Upper airway resistance syndrome (breathing-related sleep disorder)

This syndrome is associated with excessive daytime sleepiness and heavy snoring causing frequent arousals during nocturnal sleep. Obesity is common; patients may have anatomic abnormalities of the upper airway, such as a high, narrow, arched palate; malocclusion of the mouth; or retrognathia.

Polysomnographic recording shows short alpha-electroencephalogram arousals lasting 3-5 seconds. Monitoring esophageal pressure or quantifying airflow using a pneumotachometer is required to confirm the presence of this syndrome. The use of nasal continuous positive airway pressure as a therapeutic test can help to confirm the diagnosis.

Posttraumatic hypersomnia

Posttraumatic hypersomnia may mimic hypersomnolence. Symptoms usually develop 6-18 months after head trauma.

Other neurologic disorders

Imaging studies of the brain may identify a communicating hydrocephalus or brain tumor with daytime hypersomnolence as the presenting symptom/chief complaint, in the absence of any other neurologic signs or symptoms.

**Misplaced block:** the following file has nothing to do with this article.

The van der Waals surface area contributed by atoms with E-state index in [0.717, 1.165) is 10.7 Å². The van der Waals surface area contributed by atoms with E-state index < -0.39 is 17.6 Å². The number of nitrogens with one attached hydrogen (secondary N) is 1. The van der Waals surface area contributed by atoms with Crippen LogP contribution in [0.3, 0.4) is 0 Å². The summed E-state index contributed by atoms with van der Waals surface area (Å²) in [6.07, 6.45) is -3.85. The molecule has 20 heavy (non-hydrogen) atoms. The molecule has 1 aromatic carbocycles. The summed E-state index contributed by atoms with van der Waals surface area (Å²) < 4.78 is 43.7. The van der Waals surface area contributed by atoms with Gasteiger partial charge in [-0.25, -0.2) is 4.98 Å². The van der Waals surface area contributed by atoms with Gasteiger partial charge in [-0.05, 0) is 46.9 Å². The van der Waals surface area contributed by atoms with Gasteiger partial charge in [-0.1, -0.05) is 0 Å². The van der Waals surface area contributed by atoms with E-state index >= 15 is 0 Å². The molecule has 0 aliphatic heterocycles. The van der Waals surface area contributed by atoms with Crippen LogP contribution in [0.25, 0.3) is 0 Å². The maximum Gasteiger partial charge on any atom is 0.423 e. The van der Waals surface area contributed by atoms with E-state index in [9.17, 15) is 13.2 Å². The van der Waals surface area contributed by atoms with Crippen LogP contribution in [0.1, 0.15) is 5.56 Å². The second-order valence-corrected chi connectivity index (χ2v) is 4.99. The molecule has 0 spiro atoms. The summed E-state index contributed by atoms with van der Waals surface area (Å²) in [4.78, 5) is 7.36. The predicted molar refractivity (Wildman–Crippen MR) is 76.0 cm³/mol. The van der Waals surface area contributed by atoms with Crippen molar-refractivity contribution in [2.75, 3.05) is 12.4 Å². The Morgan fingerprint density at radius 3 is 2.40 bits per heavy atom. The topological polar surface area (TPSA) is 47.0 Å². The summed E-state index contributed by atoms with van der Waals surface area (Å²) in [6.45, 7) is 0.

Hypersomnia secondary to other general medical conditions

Excessive daytime hypersomnia also may occur from frequent chronic pain or from repeated awakenings because of an underlying medical disorder.

As the use of medications can result in hypersomnia, a careful history and chronology of the symptoms are necessary to clarify the underlying cause. In the hospital, especially in intensive care units, hypersomnia may also be secondary to a disruption of the sleep-wake cycle or, in severe cases, may reflect an underlying delirium due to a general medical condition.

Major depressive disorder